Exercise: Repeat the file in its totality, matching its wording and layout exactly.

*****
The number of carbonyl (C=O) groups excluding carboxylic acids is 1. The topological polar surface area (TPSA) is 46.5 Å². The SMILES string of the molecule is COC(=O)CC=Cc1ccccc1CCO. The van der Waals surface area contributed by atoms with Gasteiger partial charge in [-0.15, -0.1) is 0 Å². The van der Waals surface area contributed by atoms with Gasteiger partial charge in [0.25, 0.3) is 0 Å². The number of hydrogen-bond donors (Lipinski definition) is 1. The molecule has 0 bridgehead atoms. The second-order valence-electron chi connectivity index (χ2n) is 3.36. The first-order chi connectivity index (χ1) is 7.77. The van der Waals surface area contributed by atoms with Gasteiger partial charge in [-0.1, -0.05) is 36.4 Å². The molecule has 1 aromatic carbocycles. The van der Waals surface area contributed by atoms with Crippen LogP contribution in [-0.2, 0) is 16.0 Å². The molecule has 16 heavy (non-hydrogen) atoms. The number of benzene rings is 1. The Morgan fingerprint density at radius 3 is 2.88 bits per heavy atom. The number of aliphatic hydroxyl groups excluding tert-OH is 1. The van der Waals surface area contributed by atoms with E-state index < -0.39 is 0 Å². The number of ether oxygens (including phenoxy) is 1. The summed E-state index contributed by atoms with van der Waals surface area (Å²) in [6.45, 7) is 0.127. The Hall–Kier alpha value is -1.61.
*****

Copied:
The number of carbonyl (C=O) groups excluding carboxylic acids is 1. The topological polar surface area (TPSA) is 46.5 Å². The SMILES string of the molecule is COC(=O)CC=Cc1ccccc1CCO. The van der Waals surface area contributed by atoms with Gasteiger partial charge in [-0.15, -0.1) is 0 Å². The van der Waals surface area contributed by atoms with Gasteiger partial charge in [0.25, 0.3) is 0 Å². The number of hydrogen-bond donors (Lipinski definition) is 1. The molecule has 0 bridgehead atoms. The second-order valence-electron chi connectivity index (χ2n) is 3.36. The first-order chi connectivity index (χ1) is 7.77. The van der Waals surface area contributed by atoms with Gasteiger partial charge in [-0.1, -0.05) is 36.4 Å². The molecule has 1 aromatic carbocycles. The van der Waals surface area contributed by atoms with Crippen LogP contribution in [-0.2, 0) is 16.0 Å². The molecule has 16 heavy (non-hydrogen) atoms. The number of benzene rings is 1. The Morgan fingerprint density at radius 3 is 2.88 bits per heavy atom. The number of aliphatic hydroxyl groups excluding tert-OH is 1. The van der Waals surface area contributed by atoms with E-state index < -0.39 is 0 Å². The number of ether oxygens (including phenoxy) is 1. The summed E-state index contributed by atoms with van der Waals surface area (Å²) in [6.45, 7) is 0.127. The Hall–Kier alpha value is -1.61.